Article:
David Cameron has warned that the victory of a radical anti-austerity party in the Greek elections will “increase economic uncertainty across Europe”, as British left-wingers celebrated.
Some claim the election result, which saw Alexis Tsipras's Syriza party sweep the ruling centre-right New Democracy party from power, will plunge the euro into a fresh crisis. He has promised to renegotiate the terms of Greece's £179bn international bailout deal to strip out clauses requiring the Government implements policies of austerity.
In a message on Twitter, the Prime Minister said: “The Greek election will increase economic uncertainty across Europe. That's why the UK must stick to our plan, delivering security at home.”
“Austerity does not work for Greece, for Tory/Lib Dem UK, nor for EU; we all need investment in growth not savage cuts,” he said.
And Caroline Lucas, the Green MP, tweeted that “hope has won” and said she was “inspired by huge vote for Syriza”.
“Now the EU must listen to people and economists and respond with debt forgiveness [for Greece] and support,” she added.
French President Francois Hollande congratulated Mr Tsipras and expressed his “desire to pursue the close cooperation between our two countries in service of growth and the stability of the euro zone, in a spirit of progress, solidarity and responsibility that is at the heart of the European values we share”.
Celebrities also waded in to the debate.
Comedian Russell Brand said he would abandon his decision not to vote if there was a similar party in the UK.
“I would vote for Syriza. This is exciting,” he said.
And singer-songwriter Bill Bragg tweeted: “Yes! Syriza declare the ‘vicious cycle of austerity is over’ #anotherworldispossible.”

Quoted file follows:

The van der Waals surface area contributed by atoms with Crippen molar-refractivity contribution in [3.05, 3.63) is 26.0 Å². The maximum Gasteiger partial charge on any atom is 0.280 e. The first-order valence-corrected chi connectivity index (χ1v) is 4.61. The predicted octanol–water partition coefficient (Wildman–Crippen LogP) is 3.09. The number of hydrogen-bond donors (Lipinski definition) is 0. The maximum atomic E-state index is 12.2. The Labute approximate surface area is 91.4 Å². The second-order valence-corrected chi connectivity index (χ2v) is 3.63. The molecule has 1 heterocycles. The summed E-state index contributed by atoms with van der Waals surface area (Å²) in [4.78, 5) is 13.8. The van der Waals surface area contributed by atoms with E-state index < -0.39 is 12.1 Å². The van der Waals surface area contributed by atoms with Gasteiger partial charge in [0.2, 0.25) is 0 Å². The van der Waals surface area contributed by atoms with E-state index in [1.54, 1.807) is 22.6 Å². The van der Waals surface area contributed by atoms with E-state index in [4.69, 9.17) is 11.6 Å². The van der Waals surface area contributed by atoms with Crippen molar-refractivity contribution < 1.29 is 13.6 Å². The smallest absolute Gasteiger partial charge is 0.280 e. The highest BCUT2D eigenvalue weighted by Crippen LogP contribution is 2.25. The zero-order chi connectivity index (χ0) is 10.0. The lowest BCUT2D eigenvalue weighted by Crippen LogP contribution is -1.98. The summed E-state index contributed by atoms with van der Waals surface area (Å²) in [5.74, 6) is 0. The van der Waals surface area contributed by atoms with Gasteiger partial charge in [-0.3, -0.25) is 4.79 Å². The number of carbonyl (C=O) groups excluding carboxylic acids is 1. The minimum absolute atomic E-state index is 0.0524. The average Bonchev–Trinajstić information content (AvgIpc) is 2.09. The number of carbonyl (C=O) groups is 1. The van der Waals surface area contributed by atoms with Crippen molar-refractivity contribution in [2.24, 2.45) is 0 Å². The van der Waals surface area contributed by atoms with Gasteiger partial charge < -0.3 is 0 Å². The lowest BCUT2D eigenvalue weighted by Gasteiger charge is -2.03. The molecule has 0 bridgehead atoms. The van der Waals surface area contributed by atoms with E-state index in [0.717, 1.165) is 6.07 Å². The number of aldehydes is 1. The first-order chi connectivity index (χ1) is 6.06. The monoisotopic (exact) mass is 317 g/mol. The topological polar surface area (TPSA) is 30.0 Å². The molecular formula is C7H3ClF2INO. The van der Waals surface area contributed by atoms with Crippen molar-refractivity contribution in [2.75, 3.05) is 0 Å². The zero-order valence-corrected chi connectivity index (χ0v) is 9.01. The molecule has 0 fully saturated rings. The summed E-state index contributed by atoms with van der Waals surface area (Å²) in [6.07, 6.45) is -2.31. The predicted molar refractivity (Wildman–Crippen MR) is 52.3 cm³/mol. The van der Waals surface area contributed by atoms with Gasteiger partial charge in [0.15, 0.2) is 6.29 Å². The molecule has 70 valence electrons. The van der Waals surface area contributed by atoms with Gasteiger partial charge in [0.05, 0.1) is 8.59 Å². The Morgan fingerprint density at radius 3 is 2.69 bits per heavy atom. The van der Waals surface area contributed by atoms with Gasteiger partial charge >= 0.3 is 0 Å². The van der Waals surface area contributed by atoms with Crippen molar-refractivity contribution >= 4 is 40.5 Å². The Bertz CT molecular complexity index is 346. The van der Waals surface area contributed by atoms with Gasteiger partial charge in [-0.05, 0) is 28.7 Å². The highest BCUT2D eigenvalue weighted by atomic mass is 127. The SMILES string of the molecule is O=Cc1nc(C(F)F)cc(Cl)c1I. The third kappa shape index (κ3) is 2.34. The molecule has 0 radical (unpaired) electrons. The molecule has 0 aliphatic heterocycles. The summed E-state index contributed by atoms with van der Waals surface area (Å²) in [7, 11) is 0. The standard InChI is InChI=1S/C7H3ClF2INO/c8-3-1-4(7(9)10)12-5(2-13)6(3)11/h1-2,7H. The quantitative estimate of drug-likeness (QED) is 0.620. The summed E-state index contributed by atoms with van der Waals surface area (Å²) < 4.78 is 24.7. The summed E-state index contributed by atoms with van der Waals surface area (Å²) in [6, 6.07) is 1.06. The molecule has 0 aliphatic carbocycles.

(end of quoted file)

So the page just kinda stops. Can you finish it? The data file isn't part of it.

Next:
Actor and comedian Hugh Laurie also congratulated Greece’s new rulers.
“Bravo Syriza! Must feel like they've just won a giant edition of Storage Wars [an American reality TV show a bit like Bargain Hunt], but let's hope those boxes are full of good stuff,” he tweeted.
He ended the message with “Καλή τύχη!”, which means good luck.
However, writing in The Spectator magazine, Swedish economist Fredrik Erixon warned that the election result meant there was “guaranteed turbulence ahead, both in Greek and Eurozone politics”.
“Syriza is no club for chic leftist posturing, nor is it a discussion circle for grey-haired Marxist academics. It is a coalition of hard and soft communists, violent and peaceful revolutionaries, eco-warriors, radical socialists and a hotchpotch of lefties that think it is an act of fascism to take away bonuses to public servants for washing their hands,” he wrote.
“They are all out on a mission – and their leader is young, telegenic and compelling. In the rest of Europe, Tsipras may come across as the acceptable face of Miliband-esque or Hollande-style social democracy, its version originale, but a good part of his party is less excited about renegotiating Greece’s debt than with putting the hammer and the sickle in the EU flag.”
Mr Erixon, director of the European Centre for International Political Economy think tank, said that Mr Tsipras “may not be Prime Minister for a long time”.
“His quest to free Greece from its public debt, and make austerity history, is simply impossible,” he said. “He may be able to wring some debt relief from the hands of [German Chancellor] Angela Merkel, but it will only be an extension of Greece’s debt and some symbolic reductions in the interest rates that Greece pays its creditors.
“That gift will not come for free – Greece will only get debt relief if it’s prepared to agree to new conditions of fiscal and economic reforms. And that bargain doesn’t work for a party that has promised a return to the age of entitlements. If Tsipras accepts such a deal, he would have to renege on his key election promise.
“Tsipras only way to make Greece’s creditors malleable to his policy is to default on the debt and make a serious call to take the country out of the euro. But if Tsipras begins to trespass in Grexit territory, he would be signing his political death warrant.
“If Grexit … is not a credible threat, Tsipras will have to accept the same reality as his predecessors: beggars can’t be choosers.”
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